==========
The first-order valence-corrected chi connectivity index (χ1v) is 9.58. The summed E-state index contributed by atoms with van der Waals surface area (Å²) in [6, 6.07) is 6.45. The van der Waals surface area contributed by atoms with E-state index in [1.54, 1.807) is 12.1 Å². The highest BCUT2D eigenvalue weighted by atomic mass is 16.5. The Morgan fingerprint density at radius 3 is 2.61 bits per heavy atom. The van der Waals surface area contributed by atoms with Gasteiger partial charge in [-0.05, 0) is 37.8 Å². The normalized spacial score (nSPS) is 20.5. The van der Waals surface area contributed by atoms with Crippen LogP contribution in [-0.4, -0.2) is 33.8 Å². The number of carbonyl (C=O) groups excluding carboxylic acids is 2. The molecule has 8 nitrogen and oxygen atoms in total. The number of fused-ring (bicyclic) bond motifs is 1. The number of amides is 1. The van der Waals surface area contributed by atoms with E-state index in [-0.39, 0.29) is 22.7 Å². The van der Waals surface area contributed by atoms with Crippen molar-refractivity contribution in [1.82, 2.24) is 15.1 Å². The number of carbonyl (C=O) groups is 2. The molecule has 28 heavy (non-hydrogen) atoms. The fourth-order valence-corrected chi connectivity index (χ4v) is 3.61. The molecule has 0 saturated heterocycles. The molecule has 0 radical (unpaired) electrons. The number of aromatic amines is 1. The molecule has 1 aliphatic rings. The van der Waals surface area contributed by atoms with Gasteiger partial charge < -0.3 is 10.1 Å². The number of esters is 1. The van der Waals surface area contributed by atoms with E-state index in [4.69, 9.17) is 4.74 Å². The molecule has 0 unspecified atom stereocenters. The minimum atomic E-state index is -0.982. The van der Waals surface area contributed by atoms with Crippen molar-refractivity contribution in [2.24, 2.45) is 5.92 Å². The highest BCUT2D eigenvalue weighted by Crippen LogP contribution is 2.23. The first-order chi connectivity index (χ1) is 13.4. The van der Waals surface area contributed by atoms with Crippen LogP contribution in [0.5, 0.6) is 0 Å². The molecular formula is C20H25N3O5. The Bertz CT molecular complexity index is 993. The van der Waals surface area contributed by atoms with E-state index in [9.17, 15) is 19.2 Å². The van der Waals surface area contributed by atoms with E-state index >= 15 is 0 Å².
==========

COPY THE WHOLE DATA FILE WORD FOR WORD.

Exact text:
The first-order valence-corrected chi connectivity index (χ1v) is 9.58. The summed E-state index contributed by atoms with van der Waals surface area (Å²) in [6, 6.07) is 6.45. The van der Waals surface area contributed by atoms with E-state index in [1.54, 1.807) is 12.1 Å². The highest BCUT2D eigenvalue weighted by atomic mass is 16.5. The Morgan fingerprint density at radius 3 is 2.61 bits per heavy atom. The van der Waals surface area contributed by atoms with Gasteiger partial charge in [-0.05, 0) is 37.8 Å². The normalized spacial score (nSPS) is 20.5. The van der Waals surface area contributed by atoms with Crippen LogP contribution in [-0.4, -0.2) is 33.8 Å². The number of carbonyl (C=O) groups excluding carboxylic acids is 2. The molecule has 8 nitrogen and oxygen atoms in total. The number of fused-ring (bicyclic) bond motifs is 1. The number of amides is 1. The van der Waals surface area contributed by atoms with E-state index in [-0.39, 0.29) is 22.7 Å². The van der Waals surface area contributed by atoms with Crippen molar-refractivity contribution in [1.82, 2.24) is 15.1 Å². The number of carbonyl (C=O) groups is 2. The molecule has 28 heavy (non-hydrogen) atoms. The fourth-order valence-corrected chi connectivity index (χ4v) is 3.61. The molecule has 0 saturated heterocycles. The molecule has 0 radical (unpaired) electrons. The number of aromatic amines is 1. The molecule has 1 aliphatic rings. The van der Waals surface area contributed by atoms with Gasteiger partial charge < -0.3 is 10.1 Å². The number of esters is 1. The van der Waals surface area contributed by atoms with E-state index in [4.69, 9.17) is 4.74 Å². The molecule has 0 unspecified atom stereocenters. The minimum atomic E-state index is -0.982. The van der Waals surface area contributed by atoms with Crippen molar-refractivity contribution in [2.24, 2.45) is 5.92 Å². The highest BCUT2D eigenvalue weighted by Crippen LogP contribution is 2.23. The first-order chi connectivity index (χ1) is 13.4. The van der Waals surface area contributed by atoms with Crippen LogP contribution in [0.5, 0.6) is 0 Å². The molecular formula is C20H25N3O5. The Bertz CT molecular complexity index is 993. The van der Waals surface area contributed by atoms with E-state index in [9.17, 15) is 19.2 Å². The van der Waals surface area contributed by atoms with E-state index >= 15 is 0 Å².